I'll be applying to US universities as well, but I'm not getting my hopes high with those. I hope I can update you with better news someday :) I thank you and appreciate your help, it's the best I've had since I've been on this site.

  • Prospect in PE - Other
Nov 24, 2021 - 12:35pm

Your profile is very recognisable, unfortunately. And sometimes it's hard for people like us to step back and look at the bigger picture. 

You said in a reply to another person that you're waiting on Imperial and UCL. If you get in, I would take them, especially given that you've already applied once to UCL which I think may look dimly on a third application. Imperial STEM will have just as good placement as Oxford STEM, although there is a marginal advantage conferred by Oxford in consulting. UCL Chemistry seems to be, anecdotally, far better at placing than you might expect and if the next entering cohort is anything like the current ones you'd be surrounded by people who are very successfully getting Spring Weeks at top firms. This might be a rare case where I'd take UCL over Imperial, just because of the chemistry cohort's bizarre recent success at placing into banks.  You'll also have a much better social life at UCL for only a marginal drop in prestige. However, while recruiting differences are minimal for non-quant finance, Imperial does have much better consulting recruiting than UCL and if you're torn between consulting and finance Imperial is a much safer option for the former. BCG and Bain don't (but McKinsey do) really recruit en-mass from UCL, for what it's worth.  

Re. CFA, the only people I know who've managed to do it during their degree are LSE folk or at continental business schools - both have much lower workloads than STEM. Not sure it'll offer you much of an advantage and it certainly would not be expected. 

On labs, honestly just cold email specific professors that interest you. Unless you have a spike on your resume, I would start by asking for a conversation about their research and then go from there during the call by asking if they're aware of any placements, paid or unpaid, at their university or elsewhere. Many UK and US universities also have 'access' summer research placements for high school students if you can claim some sort of diversity or disadvantage. 

  • Intern in IB - Restr
Nov 25, 2021 - 7:20pm

I'm going to level with you; Oxford is not the be-all and end-all for IB. Far from it, HR and bankers are not impressed by a university on a CV, its just the bare minimum to go to a target/semi-target. As a result, going to Oxbridge isn't going to afford you much better odds than say Imperial. UCL chemistry seems to be stupidly cracked for IB recruiting, more so than any other course I've seen in recent times. For reference, I go to Oxbridge for STEM and mentor a few kids as a part of a program to help them break-in. A girl at UCL doing chem got 16 spring weeks or something in her first year including Goldman; I'm currently mentoring another UCL chemist who's bagged a couple of EBs so far in this recruiting cycle for springs. Chemistry at UCL/ICL seriously punches above its weight for recruiting, probs because its so versatile when answering motivational questions in hirevues and interviews.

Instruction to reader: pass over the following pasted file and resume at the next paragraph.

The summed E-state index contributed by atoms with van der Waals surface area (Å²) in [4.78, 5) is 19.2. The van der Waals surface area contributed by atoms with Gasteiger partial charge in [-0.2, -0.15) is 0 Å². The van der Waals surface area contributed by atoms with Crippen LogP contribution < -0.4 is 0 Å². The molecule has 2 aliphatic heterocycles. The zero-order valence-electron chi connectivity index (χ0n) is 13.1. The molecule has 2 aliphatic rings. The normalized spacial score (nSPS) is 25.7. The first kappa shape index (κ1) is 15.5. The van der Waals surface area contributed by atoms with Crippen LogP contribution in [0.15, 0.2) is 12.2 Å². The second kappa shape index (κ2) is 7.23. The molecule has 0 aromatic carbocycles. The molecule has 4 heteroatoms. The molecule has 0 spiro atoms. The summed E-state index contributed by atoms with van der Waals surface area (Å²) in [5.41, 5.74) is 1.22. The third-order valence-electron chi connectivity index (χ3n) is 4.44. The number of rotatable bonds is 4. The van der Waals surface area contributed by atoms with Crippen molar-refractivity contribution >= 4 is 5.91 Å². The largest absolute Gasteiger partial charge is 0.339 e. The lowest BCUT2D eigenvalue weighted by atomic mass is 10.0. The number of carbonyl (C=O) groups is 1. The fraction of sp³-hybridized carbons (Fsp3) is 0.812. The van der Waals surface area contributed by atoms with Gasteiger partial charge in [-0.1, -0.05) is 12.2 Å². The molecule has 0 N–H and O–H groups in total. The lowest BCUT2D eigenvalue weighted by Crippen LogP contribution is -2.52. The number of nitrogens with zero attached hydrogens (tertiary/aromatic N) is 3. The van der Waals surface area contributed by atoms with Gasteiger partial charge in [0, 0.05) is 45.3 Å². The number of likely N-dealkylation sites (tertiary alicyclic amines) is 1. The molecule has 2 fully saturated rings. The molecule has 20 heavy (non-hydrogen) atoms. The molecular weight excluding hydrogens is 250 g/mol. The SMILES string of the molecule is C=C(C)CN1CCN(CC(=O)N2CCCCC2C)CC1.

Just chill and go to either ICL or UCL, you will def get into one.

Nov 26, 2021 - 3:50am

Thank you, I didn't know chemistry was decent for breaking in to start with unlike engineering or maths. I thought the prestige of Oxbridge was making this more feasible despite subject choice.

I'm trying to think of my situation optimistically. If I get offers from ICL or UCL I'll most likely go, if I don't I'll have more time to spend with the healthy years of my dogs and help my family out for a bit longer.

I feel much less stressed knowing this, thanks again.

  • Intern in IB - Restr
Nov 26, 2021 - 6:45am

In the UK no one cares what you study. Just go to a target. 50% of Goldman's interns every year are non-finance/economics students. Study whatever you want but have a solid why IB story and a nonstandard background can help with that; all degree disciplines are equal from top universities when it comes to applications. Look at how many LSE/UCL econ students get rejected by banks, it's just seen as another degree and people need to start out. Chemistry at a UCL is, anecdotally, an outlier.  

Nov 27, 2021 - 1:08pm

Computer programming would be useless for your ultimate goals. You don't need more school. Get out of that mindset and go do an internship and network your way in.

If you're really set on the chemistry degree, I know plenty of people who reapplied to master's/phd programs and didn't get into their target until their 2nd/3rd/4th/5th try.

Nov 28, 2021 - 1:53pm